Scientists Create CBD Nanoemulsion Aimed at Improving Bioavailability

With a number of therapeutic benefits but none of the legal restrictions of THC, CBD is quickly becoming a popular health supplement. Even parents are partaking.

Taken orally, CBD oil tinctures are the most common formulation on the market. Unfortunately, our bodies don’t metabolize CBD oil very well. Less than 20% of ingested CBD oil winds up in the bloodstream. However, researchers have found a new way to increase the speed and absorption of CBD.

CBD: A Very Popular Cannabinoid

Cannabidiol or CBD is one of the major cannabinoid compounds found in the cannabis plant. Unlike THC, the other major cannabinoid, CBD doesn’t cause intoxication.

But that doesn’t mean CDB is inactive. It interacts with a host of different cellular effectors, including the two primary cannabinoid receptors, CB1 and CB2. As a result, CBD can bring about a number of changes throughout the body. It can act as an anti-inflammatory and anti-convulsant, help people get a better night’s sleep, and has been shown to relieve pain.

As a testament to its efficacy, the US FDA approved Epidiolex, an oil preparation of CBD, for treating seizures caused by Lennox-Gastaut syndrome and Dravet syndrome in June 2018.

One Problem With Consuming Cannabidiol

CBD is a highly lipophilic molecule. This means that CBD prefers to mix with lipids or fats instead of water. That’s why CBD is usually offered in the form of an oil that patients and consumers can take orally.

Unfortunately, oral CBD (swallowed, vs. taken sublingually) has very low bioavailability. This means that only a small amount of ingested CBD will actually end up in the bloodstream and have an effect.

Taken this way, CBD bioavailability is less than 20%, with some estimates as low as 6%. There are several reasons for this, including low absorption. Additionally, CBD experiences the first pass effect. This occurs when enzymes in the gut and liver break down a drug before it can make it into the bloodstream.

That’s why researchers are eager to find better delivery methods for CBD.

Nanoemulsions: A New Drug Delivery Method

One promising method for improving CBD’s bioavailability is a nanoemulsion. Nanoemulsions are solutions that contain evenly distributed microscopic, insoluble particles within a mixture of water, oil and other substances that reduce surface tension and stabilize the mixture. Researchers have used nanoemulsions to increase the oral bioavailability of drugs with similar characteristics to CBD.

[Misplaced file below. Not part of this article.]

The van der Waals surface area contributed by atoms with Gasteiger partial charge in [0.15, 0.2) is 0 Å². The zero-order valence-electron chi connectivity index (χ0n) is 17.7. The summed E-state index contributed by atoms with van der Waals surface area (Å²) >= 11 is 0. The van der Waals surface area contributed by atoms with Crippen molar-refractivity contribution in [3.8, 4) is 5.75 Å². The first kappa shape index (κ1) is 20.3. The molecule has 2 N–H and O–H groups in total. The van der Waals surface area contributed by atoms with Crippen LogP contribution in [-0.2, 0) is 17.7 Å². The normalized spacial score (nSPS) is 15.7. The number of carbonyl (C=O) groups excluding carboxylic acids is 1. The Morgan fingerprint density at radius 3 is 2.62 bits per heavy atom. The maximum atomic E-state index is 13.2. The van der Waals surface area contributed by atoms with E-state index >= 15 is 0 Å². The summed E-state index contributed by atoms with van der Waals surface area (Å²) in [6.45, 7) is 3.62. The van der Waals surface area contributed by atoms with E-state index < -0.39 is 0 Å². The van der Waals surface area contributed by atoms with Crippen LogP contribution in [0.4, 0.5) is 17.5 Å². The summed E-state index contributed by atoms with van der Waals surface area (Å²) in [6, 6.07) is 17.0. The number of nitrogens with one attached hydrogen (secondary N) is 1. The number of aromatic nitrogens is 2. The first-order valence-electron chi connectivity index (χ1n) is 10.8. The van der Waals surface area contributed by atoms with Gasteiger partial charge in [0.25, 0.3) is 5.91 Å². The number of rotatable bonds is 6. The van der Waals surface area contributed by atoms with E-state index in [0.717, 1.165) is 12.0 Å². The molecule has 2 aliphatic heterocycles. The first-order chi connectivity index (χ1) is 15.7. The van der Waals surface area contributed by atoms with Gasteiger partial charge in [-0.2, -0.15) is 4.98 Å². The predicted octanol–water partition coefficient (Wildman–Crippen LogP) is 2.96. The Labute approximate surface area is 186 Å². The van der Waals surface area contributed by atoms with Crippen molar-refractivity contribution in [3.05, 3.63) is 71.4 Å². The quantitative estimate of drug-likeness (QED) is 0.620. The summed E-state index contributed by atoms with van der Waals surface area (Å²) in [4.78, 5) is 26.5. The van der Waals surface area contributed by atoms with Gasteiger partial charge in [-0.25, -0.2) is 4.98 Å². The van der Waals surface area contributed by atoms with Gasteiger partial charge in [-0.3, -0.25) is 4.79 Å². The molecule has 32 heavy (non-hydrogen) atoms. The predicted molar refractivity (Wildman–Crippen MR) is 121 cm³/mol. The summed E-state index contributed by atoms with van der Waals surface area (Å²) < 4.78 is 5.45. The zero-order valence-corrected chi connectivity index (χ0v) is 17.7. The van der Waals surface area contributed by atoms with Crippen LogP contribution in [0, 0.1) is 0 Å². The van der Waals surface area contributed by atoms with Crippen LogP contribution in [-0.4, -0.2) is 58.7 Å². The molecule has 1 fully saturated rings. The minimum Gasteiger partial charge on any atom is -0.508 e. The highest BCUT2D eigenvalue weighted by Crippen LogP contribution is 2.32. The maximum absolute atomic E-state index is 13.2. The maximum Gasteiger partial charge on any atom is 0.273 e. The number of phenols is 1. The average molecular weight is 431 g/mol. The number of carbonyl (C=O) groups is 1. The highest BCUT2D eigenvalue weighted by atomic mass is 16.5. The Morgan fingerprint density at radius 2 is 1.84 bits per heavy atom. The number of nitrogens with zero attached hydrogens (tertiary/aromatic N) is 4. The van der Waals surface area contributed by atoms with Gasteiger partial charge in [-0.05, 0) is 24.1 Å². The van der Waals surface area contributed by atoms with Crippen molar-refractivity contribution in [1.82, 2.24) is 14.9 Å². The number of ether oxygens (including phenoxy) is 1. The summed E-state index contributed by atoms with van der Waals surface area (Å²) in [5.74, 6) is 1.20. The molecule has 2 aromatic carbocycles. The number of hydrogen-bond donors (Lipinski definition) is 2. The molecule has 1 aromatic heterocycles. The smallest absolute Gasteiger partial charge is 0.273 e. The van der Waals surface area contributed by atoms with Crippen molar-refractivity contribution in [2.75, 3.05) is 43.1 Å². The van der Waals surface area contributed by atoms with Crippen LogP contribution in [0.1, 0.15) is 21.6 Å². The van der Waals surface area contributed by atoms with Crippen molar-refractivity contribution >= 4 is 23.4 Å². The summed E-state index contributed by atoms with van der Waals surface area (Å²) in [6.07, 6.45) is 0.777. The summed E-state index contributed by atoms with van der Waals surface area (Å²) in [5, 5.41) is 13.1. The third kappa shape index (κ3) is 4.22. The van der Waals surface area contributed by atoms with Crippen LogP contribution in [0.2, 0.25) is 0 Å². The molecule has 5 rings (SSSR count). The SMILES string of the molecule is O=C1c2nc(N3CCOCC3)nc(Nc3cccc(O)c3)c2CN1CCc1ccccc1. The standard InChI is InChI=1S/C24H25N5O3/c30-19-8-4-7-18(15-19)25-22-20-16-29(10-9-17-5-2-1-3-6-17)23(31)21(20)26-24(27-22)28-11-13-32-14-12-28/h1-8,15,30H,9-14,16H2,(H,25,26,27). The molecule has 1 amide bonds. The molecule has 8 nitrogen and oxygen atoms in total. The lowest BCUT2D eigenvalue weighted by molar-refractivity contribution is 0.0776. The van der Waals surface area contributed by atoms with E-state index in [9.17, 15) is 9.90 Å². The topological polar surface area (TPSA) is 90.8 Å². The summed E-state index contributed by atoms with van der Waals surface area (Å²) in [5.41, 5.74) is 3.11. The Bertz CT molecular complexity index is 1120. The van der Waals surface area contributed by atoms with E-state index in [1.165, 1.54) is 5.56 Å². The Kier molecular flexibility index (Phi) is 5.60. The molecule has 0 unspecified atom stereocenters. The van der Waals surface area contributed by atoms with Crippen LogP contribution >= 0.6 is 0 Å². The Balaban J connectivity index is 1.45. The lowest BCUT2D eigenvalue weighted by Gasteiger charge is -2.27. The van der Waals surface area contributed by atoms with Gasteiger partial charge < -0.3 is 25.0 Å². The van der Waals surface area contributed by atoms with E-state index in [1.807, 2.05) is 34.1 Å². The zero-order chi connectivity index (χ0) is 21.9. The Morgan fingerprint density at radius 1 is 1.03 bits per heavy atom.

The Study

Can nanoemulsions also improve the bioavailability of CBD?

Scientists from the Showa University in Tokyo and the Mahidol University in Bangkok teamed up to answer this question. They published their results in the journal Medical Cannabis and Cannabinoids.

The researchers created an optimized nanoemulsion of CBD (CBD NE). The CBD NE contained:

  • 99% pure CBD powder
  • An oil phase consisting of vitamin E, ethanol, and Tween-20, a detergent frequently used to stabilize emulsions
  • Distilled water

The researchers orally administered either CBD oil or the CBD NE to rats. They then collected blood samples over a period of 24 hours to examine CBD absorption.

CBD Nanoemulsion Increases Bioavailability

The CBD NE was very stable. The appearance and particle size of the mixture stayed the same even after six months of storage.

The rats absorbed the CBD NE much faster than the CBD oil. The CBD NE reached a maximal concentration in the blood after only 2 and a half hours compared to 8 hours for CBD oil.

From their data, the researchers calculated that the bioavailability of CBD oil was about 73% while the bioavailability of CBD NE was nearly 94%. Note that rats are able to metabolize CBD oil much better than humans (~73% bioavailability in rats vs 6-20% in humans). But an increase of 73% to 94% is still significant.

They also found that absorption of CBD oil relied on bile production while CBD NE did not. Bile production occurs in the liver and helps digest fats, including CBD oil. However, CBD NE absorption did not depend on bile production. CBD NE was most likely absorbed directly into the intestine without the help of bile, explaining its speedy absorption.

Although the study was short, the researchers didn’t report any major adverse side effects from the CBD NE.

From Rats to Humans

So what does this mean for humans?

While this study was performed in rats, the results are extremely promising. The researchers observed a significant increase in bioavailability using CBD formulated in a nanoemulsion.

The CBD NE that the researchers developed needs to be tested in humans in a clinical trial to see if it has a similar effect. It’s possible that the results could be even more striking in humans—we’re poor CBD metabolizers and have much more room for improvement.

Moreover, the CBD NE also increased the speed of CBD absorption. This could be very useful for patients seeking to treat pain and anxiety, two of the most common uses for CBD consumers.

Closing Thoughts

This is the first study to create a nanoemulsion of CBD. This novel CBD formulation significantly increases the rate of absorption and the bioavailability of CBD in rats. Future studies should look at the effects of CBD nanoemulsions in humans.

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